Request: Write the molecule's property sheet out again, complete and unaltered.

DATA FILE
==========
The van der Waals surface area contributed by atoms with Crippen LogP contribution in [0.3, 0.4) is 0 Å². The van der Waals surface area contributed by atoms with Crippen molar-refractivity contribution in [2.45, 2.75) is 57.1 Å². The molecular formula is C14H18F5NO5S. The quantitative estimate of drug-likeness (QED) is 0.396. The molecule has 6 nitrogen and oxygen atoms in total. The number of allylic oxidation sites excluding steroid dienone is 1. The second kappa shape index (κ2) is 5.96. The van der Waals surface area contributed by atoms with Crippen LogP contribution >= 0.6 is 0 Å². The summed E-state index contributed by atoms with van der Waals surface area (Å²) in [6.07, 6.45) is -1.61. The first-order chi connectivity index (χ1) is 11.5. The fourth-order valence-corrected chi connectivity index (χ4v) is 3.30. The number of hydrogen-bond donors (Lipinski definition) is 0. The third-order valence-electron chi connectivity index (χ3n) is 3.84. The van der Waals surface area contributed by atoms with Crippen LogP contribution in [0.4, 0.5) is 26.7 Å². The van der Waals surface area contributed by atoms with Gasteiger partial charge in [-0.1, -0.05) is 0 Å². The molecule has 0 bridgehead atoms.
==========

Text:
The van der Waals surface area contributed by atoms with Crippen LogP contribution in [0.3, 0.4) is 0 Å². The van der Waals surface area contributed by atoms with Crippen molar-refractivity contribution in [2.45, 2.75) is 57.1 Å². The molecular formula is C14H18F5NO5S. The quantitative estimate of drug-likeness (QED) is 0.396. The molecule has 6 nitrogen and oxygen atoms in total. The number of allylic oxidation sites excluding steroid dienone is 1. The second kappa shape index (κ2) is 5.96. The van der Waals surface area contributed by atoms with Crippen LogP contribution >= 0.6 is 0 Å². The summed E-state index contributed by atoms with van der Waals surface area (Å²) in [6.07, 6.45) is -1.61. The first-order chi connectivity index (χ1) is 11.5. The fourth-order valence-corrected chi connectivity index (χ4v) is 3.30. The number of hydrogen-bond donors (Lipinski definition) is 0. The third-order valence-electron chi connectivity index (χ3n) is 3.84. The van der Waals surface area contributed by atoms with Crippen LogP contribution in [0.4, 0.5) is 26.7 Å². The van der Waals surface area contributed by atoms with Gasteiger partial charge in [-0.1, -0.05) is 0 Å². The molecule has 0 bridgehead atoms.